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Multiversus’ 99% player drop is a lesson in how not to make a free-to-play game

When Warner Brothers’ Super Smash Bros.-like fighting game Multiversus launched last year, it was an immediate success. Players flocked to the free-to-play game in its first few months, battling it out as their favorite WB characters. It seemed like the publisher had a rare hit on its hand, breaking through to the mainstream with a genre that’s long been painted as a difficultyniche with a high barrier for entry.

MultiVersus - Rick Reveal

Sadly, its moment in the sun might be coming to an end already. Last week, Video Games Chronicle reported that the title’s daily peak Steam player count had dropped over 99% since its release. Mutiversus, a fighter that many believed was a shining example of how the fighting genre can adapt to a free-to-play world, fell under 1,000 players for the first time. That doesn’t mean that the genre isn’t a good fit for the business model; it just means that Multiversus may not have been the best argument for it in the long-run.

A hype-driven start

Multiversus started off strong, fueled by a huge hype train with many variables in its favor. For fighting game fans, it was the answer to a lot of prayers. It was a Smash Bros. clone that actually seemed like it stood a chance at success thanks to WB’s serious investment in it. That left players hopeful that it would get a healthy competitive scene with massive prize pools to be won. It helped that a star-studded roster leak built some excitement early on too. And who can forget the fact that the middling Nickelodeon All-Star Brawl had been released previously and Multiversus stood to capitalize on a newfound hunger for a good Smash rival?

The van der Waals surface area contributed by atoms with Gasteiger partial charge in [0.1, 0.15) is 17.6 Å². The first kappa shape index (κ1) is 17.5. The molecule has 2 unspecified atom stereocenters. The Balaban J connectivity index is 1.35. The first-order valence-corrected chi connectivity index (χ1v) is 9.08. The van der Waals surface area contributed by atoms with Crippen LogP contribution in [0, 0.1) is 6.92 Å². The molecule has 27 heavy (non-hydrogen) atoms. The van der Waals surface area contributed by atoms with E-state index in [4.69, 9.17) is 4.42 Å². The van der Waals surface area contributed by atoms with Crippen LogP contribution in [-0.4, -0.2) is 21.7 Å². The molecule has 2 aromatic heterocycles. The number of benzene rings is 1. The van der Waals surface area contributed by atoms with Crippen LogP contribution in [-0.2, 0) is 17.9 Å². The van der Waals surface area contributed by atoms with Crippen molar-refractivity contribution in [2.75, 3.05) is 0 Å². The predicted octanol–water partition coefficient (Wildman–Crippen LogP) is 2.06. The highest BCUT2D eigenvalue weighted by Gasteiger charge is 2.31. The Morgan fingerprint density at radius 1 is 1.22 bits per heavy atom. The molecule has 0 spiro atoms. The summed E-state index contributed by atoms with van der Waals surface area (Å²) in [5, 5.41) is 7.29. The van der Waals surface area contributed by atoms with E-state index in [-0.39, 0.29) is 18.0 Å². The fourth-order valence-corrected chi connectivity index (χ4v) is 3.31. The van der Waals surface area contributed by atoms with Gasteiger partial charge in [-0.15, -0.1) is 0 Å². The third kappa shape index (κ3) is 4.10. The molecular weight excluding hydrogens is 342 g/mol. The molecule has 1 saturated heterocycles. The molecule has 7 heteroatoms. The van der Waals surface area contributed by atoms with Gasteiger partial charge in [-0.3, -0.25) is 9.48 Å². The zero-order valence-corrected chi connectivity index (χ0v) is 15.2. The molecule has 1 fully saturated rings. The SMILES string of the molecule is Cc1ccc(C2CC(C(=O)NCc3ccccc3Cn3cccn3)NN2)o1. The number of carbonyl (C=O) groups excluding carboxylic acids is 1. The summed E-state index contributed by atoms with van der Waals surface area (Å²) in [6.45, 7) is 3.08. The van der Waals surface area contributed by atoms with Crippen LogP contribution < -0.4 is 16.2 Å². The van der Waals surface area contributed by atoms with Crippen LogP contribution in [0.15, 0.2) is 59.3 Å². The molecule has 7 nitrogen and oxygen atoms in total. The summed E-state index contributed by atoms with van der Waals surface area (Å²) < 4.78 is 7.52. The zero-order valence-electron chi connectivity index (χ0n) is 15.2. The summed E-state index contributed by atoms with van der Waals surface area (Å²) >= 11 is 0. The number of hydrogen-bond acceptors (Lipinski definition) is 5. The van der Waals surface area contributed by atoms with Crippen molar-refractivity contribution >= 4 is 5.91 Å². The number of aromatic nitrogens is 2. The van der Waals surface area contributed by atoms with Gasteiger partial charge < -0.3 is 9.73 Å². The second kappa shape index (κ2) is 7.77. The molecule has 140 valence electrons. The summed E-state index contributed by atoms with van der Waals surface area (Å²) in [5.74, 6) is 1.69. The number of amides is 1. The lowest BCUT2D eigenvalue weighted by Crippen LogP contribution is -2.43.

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Any time a new fighting game launches, its always driven by promises of a strong competitive future, perfect communication from developers, and great support for the community. Multiversus followed that same playbook in its marketing efforts, But like all fighters, the curse of a heavy drop-off put a dent in its rich future right out the gate. While that slowdown happens in most fighting games, a 99% fall in players for a game this large isn’t anything to write off. Sadly, the writing may have been on the wall since day one.

While fans generally seem to enjoy the core gameplay, that doesn’t mean it didn’t contribute to the drop-off. Since its launch, Multiversus felt like it was trapped in a beta purgatory. Even after months, an unfinished feeling always loomed over the fighter. From a small pool of attacks to a very unreliable dash and questionable cooldown mechanics, the game has felt like a work in progress since launch. Most fighting games require a bit of patchwork post-launch, but Multiversus didn’t hide that fact as well as its rivals.

Take its bland presentation, for instance. I remember first starting the game and being hit with a bland background that looked like a Windows desktop. When I matched into a round, I was greeted by a solid blue screen. There wasn’t much personality to hook me in.